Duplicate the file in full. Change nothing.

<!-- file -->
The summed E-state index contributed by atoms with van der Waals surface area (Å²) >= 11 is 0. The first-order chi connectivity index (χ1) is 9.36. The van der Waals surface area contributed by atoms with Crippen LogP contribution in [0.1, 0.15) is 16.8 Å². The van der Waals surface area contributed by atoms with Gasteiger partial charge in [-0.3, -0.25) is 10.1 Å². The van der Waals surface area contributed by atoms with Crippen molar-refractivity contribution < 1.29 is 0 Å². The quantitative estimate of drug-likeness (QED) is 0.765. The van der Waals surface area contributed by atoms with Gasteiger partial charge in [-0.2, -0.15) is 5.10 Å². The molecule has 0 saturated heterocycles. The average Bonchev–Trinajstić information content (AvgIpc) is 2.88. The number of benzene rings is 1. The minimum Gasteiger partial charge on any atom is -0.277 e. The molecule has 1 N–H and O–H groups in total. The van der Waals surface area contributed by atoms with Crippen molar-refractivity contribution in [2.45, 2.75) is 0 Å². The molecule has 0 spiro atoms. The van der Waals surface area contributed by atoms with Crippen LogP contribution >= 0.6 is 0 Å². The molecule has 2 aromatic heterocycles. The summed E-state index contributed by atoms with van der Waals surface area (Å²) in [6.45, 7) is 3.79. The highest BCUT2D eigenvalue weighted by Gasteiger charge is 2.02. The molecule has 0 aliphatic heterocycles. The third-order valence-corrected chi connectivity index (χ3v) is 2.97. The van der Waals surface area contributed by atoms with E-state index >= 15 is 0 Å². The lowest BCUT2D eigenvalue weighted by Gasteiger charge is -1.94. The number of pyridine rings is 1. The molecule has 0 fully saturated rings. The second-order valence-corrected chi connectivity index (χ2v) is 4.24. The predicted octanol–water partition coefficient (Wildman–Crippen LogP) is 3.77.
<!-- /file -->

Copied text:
The summed E-state index contributed by atoms with van der Waals surface area (Å²) >= 11 is 0. The first-order chi connectivity index (χ1) is 9.36. The van der Waals surface area contributed by atoms with Crippen LogP contribution in [0.1, 0.15) is 16.8 Å². The van der Waals surface area contributed by atoms with Gasteiger partial charge in [-0.3, -0.25) is 10.1 Å². The van der Waals surface area contributed by atoms with Crippen molar-refractivity contribution < 1.29 is 0 Å². The quantitative estimate of drug-likeness (QED) is 0.765. The van der Waals surface area contributed by atoms with Gasteiger partial charge in [-0.2, -0.15) is 5.10 Å². The molecule has 0 saturated heterocycles. The average Bonchev–Trinajstić information content (AvgIpc) is 2.88. The number of benzene rings is 1. The minimum Gasteiger partial charge on any atom is -0.277 e. The molecule has 1 N–H and O–H groups in total. The van der Waals surface area contributed by atoms with Crippen molar-refractivity contribution in [2.45, 2.75) is 0 Å². The molecule has 0 spiro atoms. The van der Waals surface area contributed by atoms with Crippen LogP contribution >= 0.6 is 0 Å². The molecule has 2 aromatic heterocycles. The summed E-state index contributed by atoms with van der Waals surface area (Å²) in [6.45, 7) is 3.79. The highest BCUT2D eigenvalue weighted by Gasteiger charge is 2.02. The molecule has 0 aliphatic heterocycles. The third-order valence-corrected chi connectivity index (χ3v) is 2.97. The van der Waals surface area contributed by atoms with E-state index >= 15 is 0 Å². The lowest BCUT2D eigenvalue weighted by Gasteiger charge is -1.94. The number of pyridine rings is 1. The molecule has 0 fully saturated rings. The second-order valence-corrected chi connectivity index (χ2v) is 4.24. The predicted octanol–water partition coefficient (Wildman–Crippen LogP) is 3.77.